1. ***Bring flip flops for the shower and a shower caddy.
  1. Take your classes seriously. I can personally vouch that the Honors classes here are quite challenging, even the introduction classes. That’s not to say that they are impossible – but just be aware that you will have to work hard.
  1. ***If you are going back and forth between getting a printer or not, I would recommend getting a printer for your dorm. You can print at any time of day or night, and you don’t have to get up and walk to the library or a student center to pick up a piece of paper that could have taken two seconds to obtain if the printer were in your room. This is especially helpful if you are a night owl like me.
  1. Get involved. Joining a club will give you friends and a fun and/or useful activity to do as well as show you are a well-rounded student. (Shameless plug: Swing Club is the best thing I ever did here). But be careful: joining too many activities can make you overwhelmed and put a stress on your academics, so explore but then choose wisely so that you don’t overcommit yourself.

A last piece of advice: have fun and have a positive mindset! Encourage yourself to try new things, talk to new people, make new friends, and get involved. Make the most of your experience here. You only get a few years to experience college, so make it count!

“What I’m Taking from My First Year of College” by Lorraine Capenos

With only a few weeks left until I return home for the summer, I have found myself reflecting on my first year of semi-adulthood. I have no idea where the time has gone and I honestly couldn’t tell you how it is already May and I’m a quarter of the way through my bachelor’s degree, but I can tell you that I have learned so much this year and made so many memories. But as important as classes are, the most important things I’m taking from this year are the ones I had to learn on my own, that no professor could have taught me.

The first lesson I’ve learned is that taking care of myself must be a priority. I’m the kind of person who puts others before myself and stresses myself out taking care of those that I love. Being there for the people I care about is the most important thing to me, but I have to remind myself that one of those people I care about is me. And for me to be there for others, I have to set aside time for myself and check in with my mental and physical health. I’ve learned this year that you can’t pour from an empty glass. Self-care must come first if you are to care for others. Continue reading

Coffee Shops of UD by Jenna Newman

I find my happiness in coffee shops. I love to study there, to read there, to meet people there, to people-watch there, to drink coffee there, to eat unhealthy pastries there. Everything about coffee shops and their atmosphere draws me in. Since coming to UD I have had such a fun time exploring all the various coffee shops in the area and below I compiled a list of my favorites and why they’re so great.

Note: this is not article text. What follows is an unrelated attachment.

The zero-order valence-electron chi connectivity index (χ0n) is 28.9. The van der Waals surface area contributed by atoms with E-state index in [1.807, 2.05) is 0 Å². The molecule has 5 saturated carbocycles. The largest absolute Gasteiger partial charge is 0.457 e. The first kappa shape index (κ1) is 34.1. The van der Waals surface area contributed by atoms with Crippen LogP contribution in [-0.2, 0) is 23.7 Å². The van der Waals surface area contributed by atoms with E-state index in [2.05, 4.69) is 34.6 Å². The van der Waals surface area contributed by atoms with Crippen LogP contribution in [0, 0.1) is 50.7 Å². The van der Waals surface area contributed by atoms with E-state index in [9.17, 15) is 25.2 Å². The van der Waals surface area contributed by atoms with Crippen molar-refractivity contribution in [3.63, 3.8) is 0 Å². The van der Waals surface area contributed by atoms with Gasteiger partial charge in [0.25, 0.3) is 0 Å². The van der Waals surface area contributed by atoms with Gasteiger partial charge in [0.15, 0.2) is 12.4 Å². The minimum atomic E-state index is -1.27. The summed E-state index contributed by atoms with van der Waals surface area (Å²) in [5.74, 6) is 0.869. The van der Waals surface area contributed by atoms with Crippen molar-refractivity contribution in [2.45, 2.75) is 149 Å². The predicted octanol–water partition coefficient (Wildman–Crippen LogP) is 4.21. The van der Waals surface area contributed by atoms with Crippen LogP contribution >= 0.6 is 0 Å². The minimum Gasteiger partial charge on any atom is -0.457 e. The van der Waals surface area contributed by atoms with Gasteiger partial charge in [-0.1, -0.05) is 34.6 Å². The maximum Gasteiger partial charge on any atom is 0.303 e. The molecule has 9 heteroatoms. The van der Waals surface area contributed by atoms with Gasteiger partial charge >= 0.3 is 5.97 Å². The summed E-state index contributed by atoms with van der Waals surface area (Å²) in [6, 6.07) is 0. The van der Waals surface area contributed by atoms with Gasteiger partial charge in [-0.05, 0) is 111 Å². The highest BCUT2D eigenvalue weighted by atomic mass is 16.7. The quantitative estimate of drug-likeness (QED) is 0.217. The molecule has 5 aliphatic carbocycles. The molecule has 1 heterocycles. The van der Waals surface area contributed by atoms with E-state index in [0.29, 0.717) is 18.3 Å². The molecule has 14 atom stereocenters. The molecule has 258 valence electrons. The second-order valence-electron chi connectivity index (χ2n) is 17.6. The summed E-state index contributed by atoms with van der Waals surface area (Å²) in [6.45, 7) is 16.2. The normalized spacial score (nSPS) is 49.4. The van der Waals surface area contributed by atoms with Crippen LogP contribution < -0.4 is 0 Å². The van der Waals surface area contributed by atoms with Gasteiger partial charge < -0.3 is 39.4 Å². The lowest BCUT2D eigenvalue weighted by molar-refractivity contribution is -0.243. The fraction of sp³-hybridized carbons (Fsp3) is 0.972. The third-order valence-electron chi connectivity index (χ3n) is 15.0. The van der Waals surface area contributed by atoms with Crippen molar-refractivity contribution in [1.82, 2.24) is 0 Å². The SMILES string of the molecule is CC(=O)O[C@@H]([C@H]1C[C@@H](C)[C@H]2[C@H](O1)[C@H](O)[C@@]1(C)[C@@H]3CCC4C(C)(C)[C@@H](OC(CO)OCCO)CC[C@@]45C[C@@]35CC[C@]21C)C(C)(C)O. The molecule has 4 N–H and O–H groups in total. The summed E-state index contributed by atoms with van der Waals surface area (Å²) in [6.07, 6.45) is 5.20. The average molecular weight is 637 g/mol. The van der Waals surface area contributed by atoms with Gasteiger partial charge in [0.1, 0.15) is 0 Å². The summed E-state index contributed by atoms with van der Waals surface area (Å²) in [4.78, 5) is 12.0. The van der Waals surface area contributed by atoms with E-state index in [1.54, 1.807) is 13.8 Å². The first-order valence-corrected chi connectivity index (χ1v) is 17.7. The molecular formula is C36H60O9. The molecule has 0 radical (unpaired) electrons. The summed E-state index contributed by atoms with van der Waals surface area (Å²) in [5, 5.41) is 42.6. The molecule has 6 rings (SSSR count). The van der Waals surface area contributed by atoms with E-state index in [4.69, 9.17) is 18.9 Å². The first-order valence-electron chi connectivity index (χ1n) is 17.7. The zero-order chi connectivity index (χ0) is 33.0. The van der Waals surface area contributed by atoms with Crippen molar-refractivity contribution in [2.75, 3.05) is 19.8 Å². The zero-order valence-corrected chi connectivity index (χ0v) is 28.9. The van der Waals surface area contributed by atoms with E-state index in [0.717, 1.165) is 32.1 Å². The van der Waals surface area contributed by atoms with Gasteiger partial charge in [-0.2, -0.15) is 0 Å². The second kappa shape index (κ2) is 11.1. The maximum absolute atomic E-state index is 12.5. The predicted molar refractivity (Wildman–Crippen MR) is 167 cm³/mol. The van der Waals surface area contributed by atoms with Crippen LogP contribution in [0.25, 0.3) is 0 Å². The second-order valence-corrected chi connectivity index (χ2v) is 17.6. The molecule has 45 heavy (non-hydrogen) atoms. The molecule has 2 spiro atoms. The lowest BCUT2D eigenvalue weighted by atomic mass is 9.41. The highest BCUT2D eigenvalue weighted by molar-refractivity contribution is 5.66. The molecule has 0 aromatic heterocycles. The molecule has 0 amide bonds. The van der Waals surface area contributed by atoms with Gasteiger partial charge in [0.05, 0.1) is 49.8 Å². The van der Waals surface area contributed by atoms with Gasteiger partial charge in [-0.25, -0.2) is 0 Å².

(1) BrewHaha: This is one of my personal favorites. BrewHaha is the perfect place to go if you’re meeting other people and you want a pretty central location with a decent amount of seating. If it’s a nice day outside they have a full patio that you can sit out on. There’s always enough noise that you never feel as though everyone is listening to your conversation. They have a good variety of food choices, too! I personally recommend either their soup of the day or one of their bagel sandwiches, but really everything is good! For drinks, my go-to is the Iced Coconut Dream!

(2) Brewed Awakenings: If you want something less crowded and more home-like, Brewed Awakenings is the place to go! They have AMAZING bagels and you can even get day-old bagels for $1 to bring home. They have board games on their bookshelves and all the staff is super friendly. The place is relatively small though, but if you get a table it’s easy to camp out there for hours. They are also a non-profit that gives out free drinks and food to many of the less fortunate in Newark (sorry college students, this doesn’t mean you)! My go-to drink here is the London Fog.

(3) Little Goat Coffee Roasting Co: This is the newest edition to my compilation of Newark coffee places and sadly I haven’t gotten over there as much as I would like. Even so, this place is perfect for anyone living towards Haines Street! They are a roastery, so you can see all the machinery right there in their shop. They also have a large deck area that would be great to sit out on in warmer weather. When going to a new place, my go-tos are always either Cold Brew or a Hazelnut latte.

(4) Saxbys: Perfect location for business and music students, considering it is right across from the music buildings and behind the business buildings! They have a good, balanced environment, not too loud, but not too quiet. The workers there are really friendly! I wish they had more food options, but they do have an extensive specialty drink menu. I haven’t gone through all of their drinks yet or found one that really sticks out, but I’m sure I will!

(5) Central Perk: The initial appeal of this place is the name, especially for any Friends fans! Central Perk is right on Main Street and is one of the larger, more spacious places on this list. They also have one of the more extensive food menus. They’re fundraisers for campus organizations are really awesome because they last the entire semester and all you need to do is show a picture of a card. This is a great place to check out to raise money and get a good bite to eat.

“The Spring Weather Shift” by Sarah Blum

I’ve experienced the shift from winter to spring for 18 years, but it has never been so dramatic, or so welcome, until my first year of college. I’ve been on campus since August, and by now I feel as though I have a pretty good account of my bearings. I know where all of my classes are, I’ve ventured to almost every restaurant on Main Street, and I can manage to get from my dorm room to the bathroom at 7am when I’m still half asleep. Campus, my building, and my friends, are physically the same as they have been for the past nine months. Somehow, though, the shift to warmer weather has the power to magically change everything, making my experience during the spring semester much different from fall.

I remember the first day this year that I opened The Weather Channel app on my phone to find that the temperature was going to hit 70 degrees. Tired of staying inside during the seemingly endless Delaware winter, my friends and I almost immediately planned to eat lunch outside on the turf that day. The day before that, I had trudged to class in my winter coat and boots, nearly giving myself frostbite trying to carry an iced coffee while the wind whipped against me. But that first day of spring weather was completely different. Not only could I walk comfortably to class in a t-shirt and Birkenstocks, but somehow everyone seemed happier. The sky was bluer, my exams were easier, lunch from Russell was a little more bearable, and the turf in my shoes didn’t bother me as much. Continue reading